Proposed simplified tax. To compensate for the revenue loss caused by increasing the VAT threshold, MoF plans to introduce a simplified tax for taxpayers who are not registered for VAT, and to modify the current presumptive tax for individual enterprises, which raises relatively little revenues (in 2000 actual presumptive tax collection was only 5 million GEL or 0.7 percent of total tax revenues), by changing it to a fixed tax with a broader tax base. The MoF proposal is to levy the simplified tax rate of 7 percent on gross income, which will require some basic accounting.  The fixed tax will, similar to the current presumptive tax, be based on the nature of the business activity, the size of the business and the business location; it will include more types of small businesses than the presumptive tax. Although some (Foreign Investor Advisory Service (FIAS) December 2001 report[6]) consider a fixed tax to be extremely complicated, it need not be so. The fixed tax, if well designed, can be transparent and easy to administer tax.  It offers no scope for negotiation to taxpayers, does not require detailed bookkeeping, and could reduce the opportunity for corruption and the compliance costs for taxpayers. There are some issues regarding this presumptive taxation scheme:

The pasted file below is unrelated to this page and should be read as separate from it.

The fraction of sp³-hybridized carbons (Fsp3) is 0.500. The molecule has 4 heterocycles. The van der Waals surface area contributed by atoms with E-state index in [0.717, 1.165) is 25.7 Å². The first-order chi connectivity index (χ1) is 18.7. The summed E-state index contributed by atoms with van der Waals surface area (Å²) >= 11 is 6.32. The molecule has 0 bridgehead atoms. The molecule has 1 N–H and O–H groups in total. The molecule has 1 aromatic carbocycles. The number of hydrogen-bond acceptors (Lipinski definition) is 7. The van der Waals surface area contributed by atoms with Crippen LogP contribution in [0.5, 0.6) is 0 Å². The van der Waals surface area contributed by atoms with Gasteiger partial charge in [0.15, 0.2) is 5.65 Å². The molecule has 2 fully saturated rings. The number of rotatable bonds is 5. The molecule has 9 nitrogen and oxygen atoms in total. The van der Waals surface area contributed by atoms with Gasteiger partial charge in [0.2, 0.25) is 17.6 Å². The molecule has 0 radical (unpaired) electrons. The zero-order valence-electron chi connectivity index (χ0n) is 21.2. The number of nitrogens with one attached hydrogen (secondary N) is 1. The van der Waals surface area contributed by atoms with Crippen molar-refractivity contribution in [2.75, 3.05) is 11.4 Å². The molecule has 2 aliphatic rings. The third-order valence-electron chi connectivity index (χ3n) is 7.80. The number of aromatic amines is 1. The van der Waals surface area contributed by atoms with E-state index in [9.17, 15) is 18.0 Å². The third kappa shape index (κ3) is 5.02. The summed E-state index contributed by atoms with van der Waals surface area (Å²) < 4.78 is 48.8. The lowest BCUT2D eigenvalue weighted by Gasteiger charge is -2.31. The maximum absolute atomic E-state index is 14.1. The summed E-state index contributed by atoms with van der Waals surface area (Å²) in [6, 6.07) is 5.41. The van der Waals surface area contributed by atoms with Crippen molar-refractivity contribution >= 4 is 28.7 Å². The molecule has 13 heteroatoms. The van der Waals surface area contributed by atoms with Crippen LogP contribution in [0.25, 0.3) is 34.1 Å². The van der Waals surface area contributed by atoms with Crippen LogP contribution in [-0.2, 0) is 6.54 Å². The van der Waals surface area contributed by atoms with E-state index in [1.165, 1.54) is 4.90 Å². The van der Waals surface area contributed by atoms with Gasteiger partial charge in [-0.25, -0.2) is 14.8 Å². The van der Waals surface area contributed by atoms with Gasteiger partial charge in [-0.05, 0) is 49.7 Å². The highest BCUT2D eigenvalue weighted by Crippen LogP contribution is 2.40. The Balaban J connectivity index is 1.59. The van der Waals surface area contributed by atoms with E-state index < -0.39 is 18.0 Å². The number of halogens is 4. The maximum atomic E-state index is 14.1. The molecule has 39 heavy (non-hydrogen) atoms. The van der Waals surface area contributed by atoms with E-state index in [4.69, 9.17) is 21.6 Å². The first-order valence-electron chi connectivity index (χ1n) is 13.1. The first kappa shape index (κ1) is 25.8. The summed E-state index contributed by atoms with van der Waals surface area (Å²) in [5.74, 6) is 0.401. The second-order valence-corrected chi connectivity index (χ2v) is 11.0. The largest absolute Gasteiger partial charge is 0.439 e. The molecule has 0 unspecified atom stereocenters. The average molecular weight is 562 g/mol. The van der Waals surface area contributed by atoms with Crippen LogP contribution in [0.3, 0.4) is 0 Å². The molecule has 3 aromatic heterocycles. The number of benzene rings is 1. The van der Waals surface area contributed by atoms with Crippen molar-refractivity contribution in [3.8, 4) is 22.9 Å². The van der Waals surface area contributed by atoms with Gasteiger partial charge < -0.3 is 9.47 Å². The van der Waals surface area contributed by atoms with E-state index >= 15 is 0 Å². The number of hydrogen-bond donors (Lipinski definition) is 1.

The combined fixed tax and simplified tax is supposed to compensate for the increase of the VAT threshold. However, estimated revenues from the fixed and the simplified tax are 27 million GEL, which is far less than the expected decrease in VAT revenues. While the increase of the VAT threshold and the introduction of the fixed tax are laudable reforms, the revenue impact of the reform will need to be studied further.

Parliament has rejected the proposed simplified tax because it considers the rate (7 percent) too high and the coverage too narrow. According to some parliamentarians, the scope of the tax should extend to some larger businesses, which clearly reflects the interest of certain business sectors to simplify and reduce taxation. Presumptive taxation based on gross figures should be limited to Small & Medium-Sized Enterprises (SMEs) with no sufficient bookkeeping, while all larger businesses are required to keep books and records and are taxed on a net basis. There is no good reason to extend the scope of the simplified tax to larger tax payers.